U.S. Secretary of Agriculture Tom Vilsack, during a speech Jan. 14 at the American Farm Bureau Federation’s annual meeting, encouraged farm leaders to create strategic alliances and reach out to groups that might have differing opinions. Here’s an excerpt from that speech:
Now I know that there are not too many fans of the Humane Society in this room. But egg producers thought it was in their best interest to avoid 50 different referendums, 50 different sets of rules. So they sat down with folks and they reached common ground. After all, isn’t that what we’re asking our Congress to do? Isn’t that what we’re asking our political leaders to do – to sit down and make common cause? I think the egg producers have the right idea. Now, the issues may be different for different types of producers but we need to be constructively engaged at all times and conversations. We may not find agreement. But I think we will substantially reduce those who oppose farming and substantially reduce the reach of those and hopefully be able to get enough proactive activity that results in a five year bill.
If you follow what I preach, you know that I insist we listen to all sides. As much as I agree that farmers must engage in conversation with non-farm groups, I honestly don’t believe sitting down with the Humane Society of the United States would be constructive.
Vilsack sites the chicken and egg folks as a textbook example of how ag groups can find “common ground” with HSUS. Say what? How can we find “common ground” with a special interest group that wants to put livestock producers out of business? Animal rights activities don’t really care what we do because they’re only concerned with pushing their twisted agendas.
HSUS has teamed with some cattle producers to file suit against the Beef Checkoff, and now HSUS is going after the National Pork Checkoff. Here’s where I’m going with this: the U.S. Secretary of Ag oversees all checkoff programs. As a pork producer, I vote on whom I want on the commodity checkoff board but Secretary Vilsack actually decides who gets a seat on that board. Now Vilsack says we must listen to extreme animal right group, and herein lies the problem!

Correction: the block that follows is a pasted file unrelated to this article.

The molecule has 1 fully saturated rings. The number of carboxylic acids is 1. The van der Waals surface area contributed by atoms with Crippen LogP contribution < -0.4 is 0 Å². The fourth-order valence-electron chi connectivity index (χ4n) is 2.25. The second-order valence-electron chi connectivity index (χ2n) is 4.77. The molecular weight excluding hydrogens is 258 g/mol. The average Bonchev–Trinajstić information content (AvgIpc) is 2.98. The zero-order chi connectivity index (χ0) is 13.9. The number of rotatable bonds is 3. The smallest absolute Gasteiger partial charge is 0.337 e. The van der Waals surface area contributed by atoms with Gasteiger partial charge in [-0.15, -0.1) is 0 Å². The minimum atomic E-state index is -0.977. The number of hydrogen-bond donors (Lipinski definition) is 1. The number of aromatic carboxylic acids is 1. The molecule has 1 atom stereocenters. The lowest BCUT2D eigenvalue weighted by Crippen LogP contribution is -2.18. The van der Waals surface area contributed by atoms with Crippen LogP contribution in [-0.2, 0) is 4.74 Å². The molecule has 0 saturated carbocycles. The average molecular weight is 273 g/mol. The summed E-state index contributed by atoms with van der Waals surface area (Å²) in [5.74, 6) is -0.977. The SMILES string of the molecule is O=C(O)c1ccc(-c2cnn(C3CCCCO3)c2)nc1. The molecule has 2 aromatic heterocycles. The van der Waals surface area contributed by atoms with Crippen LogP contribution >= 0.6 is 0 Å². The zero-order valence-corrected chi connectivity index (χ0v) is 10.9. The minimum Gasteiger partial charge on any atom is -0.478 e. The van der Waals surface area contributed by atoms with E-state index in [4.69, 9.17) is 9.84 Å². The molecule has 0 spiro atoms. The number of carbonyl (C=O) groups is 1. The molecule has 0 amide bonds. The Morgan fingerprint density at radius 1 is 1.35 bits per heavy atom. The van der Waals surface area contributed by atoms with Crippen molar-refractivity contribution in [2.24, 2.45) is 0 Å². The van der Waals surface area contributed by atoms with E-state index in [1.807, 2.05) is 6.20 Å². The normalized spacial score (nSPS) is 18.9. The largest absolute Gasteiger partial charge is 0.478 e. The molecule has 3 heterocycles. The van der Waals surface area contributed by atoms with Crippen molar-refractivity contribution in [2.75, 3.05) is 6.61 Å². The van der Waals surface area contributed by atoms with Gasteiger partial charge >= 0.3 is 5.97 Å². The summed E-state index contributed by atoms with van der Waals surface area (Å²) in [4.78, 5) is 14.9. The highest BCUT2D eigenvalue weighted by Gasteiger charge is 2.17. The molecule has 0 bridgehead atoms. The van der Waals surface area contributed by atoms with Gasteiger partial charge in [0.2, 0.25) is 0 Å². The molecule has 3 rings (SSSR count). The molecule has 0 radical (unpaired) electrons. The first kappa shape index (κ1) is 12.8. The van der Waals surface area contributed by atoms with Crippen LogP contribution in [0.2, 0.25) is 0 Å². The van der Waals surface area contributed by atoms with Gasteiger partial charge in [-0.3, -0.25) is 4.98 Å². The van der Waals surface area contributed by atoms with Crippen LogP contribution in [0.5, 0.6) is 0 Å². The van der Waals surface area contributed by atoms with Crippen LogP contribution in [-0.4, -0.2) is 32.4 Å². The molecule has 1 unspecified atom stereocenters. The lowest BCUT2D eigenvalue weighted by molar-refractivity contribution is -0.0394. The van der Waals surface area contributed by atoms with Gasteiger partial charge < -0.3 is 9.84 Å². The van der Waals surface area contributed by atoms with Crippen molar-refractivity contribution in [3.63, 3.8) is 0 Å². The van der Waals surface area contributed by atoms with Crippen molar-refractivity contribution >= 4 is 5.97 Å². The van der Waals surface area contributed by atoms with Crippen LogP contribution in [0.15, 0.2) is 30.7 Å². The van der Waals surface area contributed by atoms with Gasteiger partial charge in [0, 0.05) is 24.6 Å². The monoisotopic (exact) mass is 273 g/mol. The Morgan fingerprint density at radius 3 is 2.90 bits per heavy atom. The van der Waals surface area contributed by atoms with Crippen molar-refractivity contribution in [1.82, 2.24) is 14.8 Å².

A few of this administration’s moves in recent months cause me great concern:
- Calling rural America less relevant while addressing the 2012 Farm Journal Forum
- Proposing to stop farm kids from helping with livestock or crop production
- USDA Memo in Support of Meatless Mondays
- Promoting less meat consumption by replacing the food pyramid with the” food plate”
- Limiting meat proteins available through new school lunch rules
Because some farmers and advocates of the agricultural community made their voices heard, the USDA retracted its memo in support of Meatless Mondays. The new school lunch rules have been relaxed, and the U.S. Department of Labor put new child labor laws on hold. That doesn’t mean these issues won’t resurface sometime over the next four years, so we must remain vigilant in our agvocating efforts.
The U.S. agriculture community must spend as much time advocating for agriculture within the U.S. Department of Agriculture – which should be a natural ally – as it does with consumers and anti-farming groups. Now the U.S. Secretary of Ag is trying to convince the mainstream that groups like HSUS are best buds with the small farmer—it’ more than I can handle!
I must admit that I’m extremely concerned about our new administration, and some of the people who are serving and their beliefs. We already know there are former HSUS employees high in the ranks of the USDA. Now I’m reading that Raú Grijalva is being considered for U.S. Secretary of the Interior, and he’s being heavily backed by groups that want to eliminate animal ag!
When governmental agencies are infiltrated by this type of fanatics, they’re in place to make policy. We can’t afford to let this happen! Speak up. Write emails. Contact your elected officials. It’s important that people in office understand what we do on the farm.